A Victorian Garden Lives Again
Long-neglected Biddulph Grange is being restored to its mid-1800s, eccentric glory
`DO you think the man had a sense of humor?'' ``He must have,'' head gardener Nigel Davis answers instantly. He adds, ``He was very forward-looking, I think.''
The man in question was a Victorian industrialist named James Bateman. More exactly, it was his father who was the industrialist and James's real interest (with plenty of money to foster it) was plants and gardening. Orchids were his special love. He wrote a luxuriant - and physically enormous - book about them. Today, however, Mr. Bateman's name is about to achieve a fresh prominence, nearly a century after his death, as the maker, from the 1840s to the late 1860s, of a quite extraordinary, entertaining, and certainly humorous garden called Biddulph Grange.
Through most of the 20th century, this 15-acre garden in the Staffordshire potteries and mining district has lain largely forgotten, the victim of changed circumstances, but also of changed taste. The house that stands where Bateman's did (his neo-classical house was extensively destroyed by fire) has served as a hospital since 1920; Biddulph Grange was just one of many large private houses and gardens in Britain that became financially untenable after World War I.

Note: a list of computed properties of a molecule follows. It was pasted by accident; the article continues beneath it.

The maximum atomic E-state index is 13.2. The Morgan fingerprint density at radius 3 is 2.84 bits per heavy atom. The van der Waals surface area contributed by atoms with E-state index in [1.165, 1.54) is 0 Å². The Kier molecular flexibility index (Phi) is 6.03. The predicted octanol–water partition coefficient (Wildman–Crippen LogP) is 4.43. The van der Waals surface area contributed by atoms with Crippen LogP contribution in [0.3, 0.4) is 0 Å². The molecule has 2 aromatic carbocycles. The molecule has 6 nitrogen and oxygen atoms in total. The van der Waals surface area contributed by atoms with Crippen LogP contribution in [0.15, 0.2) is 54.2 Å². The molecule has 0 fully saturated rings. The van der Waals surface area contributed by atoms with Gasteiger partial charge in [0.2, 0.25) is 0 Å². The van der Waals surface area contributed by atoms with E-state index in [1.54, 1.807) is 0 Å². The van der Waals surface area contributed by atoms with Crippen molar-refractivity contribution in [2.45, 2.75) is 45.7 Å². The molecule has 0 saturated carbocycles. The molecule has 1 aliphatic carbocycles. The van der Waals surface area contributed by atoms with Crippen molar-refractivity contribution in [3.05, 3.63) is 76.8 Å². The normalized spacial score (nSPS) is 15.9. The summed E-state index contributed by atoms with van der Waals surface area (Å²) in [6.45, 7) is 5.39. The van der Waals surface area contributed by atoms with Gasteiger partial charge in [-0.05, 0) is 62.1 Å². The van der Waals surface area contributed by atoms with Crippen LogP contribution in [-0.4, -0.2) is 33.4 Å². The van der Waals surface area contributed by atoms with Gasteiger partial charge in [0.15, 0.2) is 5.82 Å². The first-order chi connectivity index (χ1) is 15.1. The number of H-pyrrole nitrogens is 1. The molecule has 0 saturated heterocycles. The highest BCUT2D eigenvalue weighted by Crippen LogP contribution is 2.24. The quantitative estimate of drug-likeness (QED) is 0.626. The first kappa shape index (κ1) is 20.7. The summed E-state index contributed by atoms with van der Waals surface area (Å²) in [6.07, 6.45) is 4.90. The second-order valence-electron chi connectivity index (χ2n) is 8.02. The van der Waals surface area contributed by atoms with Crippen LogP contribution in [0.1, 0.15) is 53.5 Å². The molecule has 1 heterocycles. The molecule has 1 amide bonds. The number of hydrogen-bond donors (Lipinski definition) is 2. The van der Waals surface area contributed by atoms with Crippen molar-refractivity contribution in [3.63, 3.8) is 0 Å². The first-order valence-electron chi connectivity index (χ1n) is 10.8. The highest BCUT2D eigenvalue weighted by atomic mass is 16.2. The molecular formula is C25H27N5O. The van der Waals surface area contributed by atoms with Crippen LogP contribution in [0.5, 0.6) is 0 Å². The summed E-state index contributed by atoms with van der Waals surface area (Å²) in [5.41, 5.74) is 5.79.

But Bateman's taste, with its strong ingredients of fantasy, its Victorian love of gloom and mystery, and its wit, may well have been dismissed by 20th-century taste in the same way that Victorian gothic and classical architecture have been.
Today people are far more appreciative of Victorian eclecticism, Victorian style, even Victorian clutter. Once again - and just in time - a place like Biddulph Grange can be fully appreciated.
Amazingly, this garden has been looked after sufficiently well in the interim for restoration to be still possible - though by 1988, when Britain's conservationist organization, the National Trust, took it on, vandalism and decay had begun to make terrible inroads. It is by far the most ambitious garden restoration the Trust has ever attempted, and contrary to its usual policies this property did not come with any financial endowment for its future. Money-raising is still very much afoot.
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